John’s garden in Cardiff is totally different to the other gardens I’ve visited. It’s not large, in fact probably less than a quarter of an acre, but it’s unusual. John has modelled his garden on the box garden in the famous Friary Gardens at Cathay’s Park in Cardiff.
The geometric layout was designed by John himself, although he doesn’t do the grunt work as he has a gardener who spends a huge amount of time building and looking after the plot.
John is passionate about fresh fruit and vegetables and before he was famous he rented an allotment and grew all his own – although even in those days he employed friends to do a lot of the work.
John swears the only way to ensure you’re eating fresh produce is to grow it yourself. He doesn’t entrust that responsibility to anyone else. So naturally much of his garden is utilised for vegetable plots, neatly contained in box hedging. It works surprisingly well, with veggies interspersed with an array of colourful flowers.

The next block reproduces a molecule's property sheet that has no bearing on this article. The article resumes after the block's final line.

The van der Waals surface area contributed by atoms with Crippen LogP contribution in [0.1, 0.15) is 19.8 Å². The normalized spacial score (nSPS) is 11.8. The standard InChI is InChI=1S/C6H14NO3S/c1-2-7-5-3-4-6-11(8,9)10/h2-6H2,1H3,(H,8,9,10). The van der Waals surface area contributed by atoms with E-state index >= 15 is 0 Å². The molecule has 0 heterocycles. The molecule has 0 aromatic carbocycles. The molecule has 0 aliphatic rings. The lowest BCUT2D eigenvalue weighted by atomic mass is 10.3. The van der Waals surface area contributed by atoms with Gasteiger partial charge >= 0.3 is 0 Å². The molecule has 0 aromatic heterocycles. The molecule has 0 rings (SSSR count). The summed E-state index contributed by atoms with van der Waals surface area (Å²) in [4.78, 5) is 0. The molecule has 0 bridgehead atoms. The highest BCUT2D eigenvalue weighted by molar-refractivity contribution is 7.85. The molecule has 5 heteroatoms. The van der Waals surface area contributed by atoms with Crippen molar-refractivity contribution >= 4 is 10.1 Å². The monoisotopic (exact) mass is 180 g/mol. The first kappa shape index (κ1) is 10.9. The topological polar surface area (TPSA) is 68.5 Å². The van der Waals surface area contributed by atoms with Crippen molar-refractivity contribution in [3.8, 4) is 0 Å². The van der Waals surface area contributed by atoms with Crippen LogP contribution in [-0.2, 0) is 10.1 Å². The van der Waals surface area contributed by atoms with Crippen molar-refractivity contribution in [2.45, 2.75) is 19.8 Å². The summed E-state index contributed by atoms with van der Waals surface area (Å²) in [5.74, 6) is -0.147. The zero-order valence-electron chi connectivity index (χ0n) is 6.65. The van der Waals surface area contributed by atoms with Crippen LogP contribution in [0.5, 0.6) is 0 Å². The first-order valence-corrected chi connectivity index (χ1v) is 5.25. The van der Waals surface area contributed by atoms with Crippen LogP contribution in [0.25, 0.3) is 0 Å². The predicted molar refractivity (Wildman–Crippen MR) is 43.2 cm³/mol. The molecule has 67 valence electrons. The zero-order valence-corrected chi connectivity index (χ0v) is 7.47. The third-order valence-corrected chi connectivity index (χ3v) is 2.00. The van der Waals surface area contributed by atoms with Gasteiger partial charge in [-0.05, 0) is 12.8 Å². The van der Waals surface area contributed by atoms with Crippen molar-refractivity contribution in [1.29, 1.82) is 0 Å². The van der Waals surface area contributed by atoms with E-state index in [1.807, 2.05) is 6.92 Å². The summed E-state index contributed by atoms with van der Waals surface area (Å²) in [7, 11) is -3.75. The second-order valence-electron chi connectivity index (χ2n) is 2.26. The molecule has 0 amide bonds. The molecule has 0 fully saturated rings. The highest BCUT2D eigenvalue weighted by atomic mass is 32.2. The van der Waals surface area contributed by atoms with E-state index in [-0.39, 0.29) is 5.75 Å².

Around the edge of the entire garden, John has planted neat fruit trees, trained on wires along the walls, and numerous bushes, such as cultivated blackberries and gooseberries, red and black currants and raspberries, all well-trained, clipped and kept pristine. You can see from his garden that John is someone who loves order and is obsessively neat. His home reflects this with his uncluttered rooms and open plan living.
John is known for his amazing paintings, but he’s also a sculptor in his spare time. A few of his works are scattered around his garden, stark white carvings that draw the eye and look wonderful as they contrast with the colour all around.
I enjoyed this garden with its neat walkways and symmetrical layout, but there’s something a little odd about a garden that is so controlled – so fighting against nature the whole time, in my opinion. But it suits John and it’s certainly an interesting place to visit.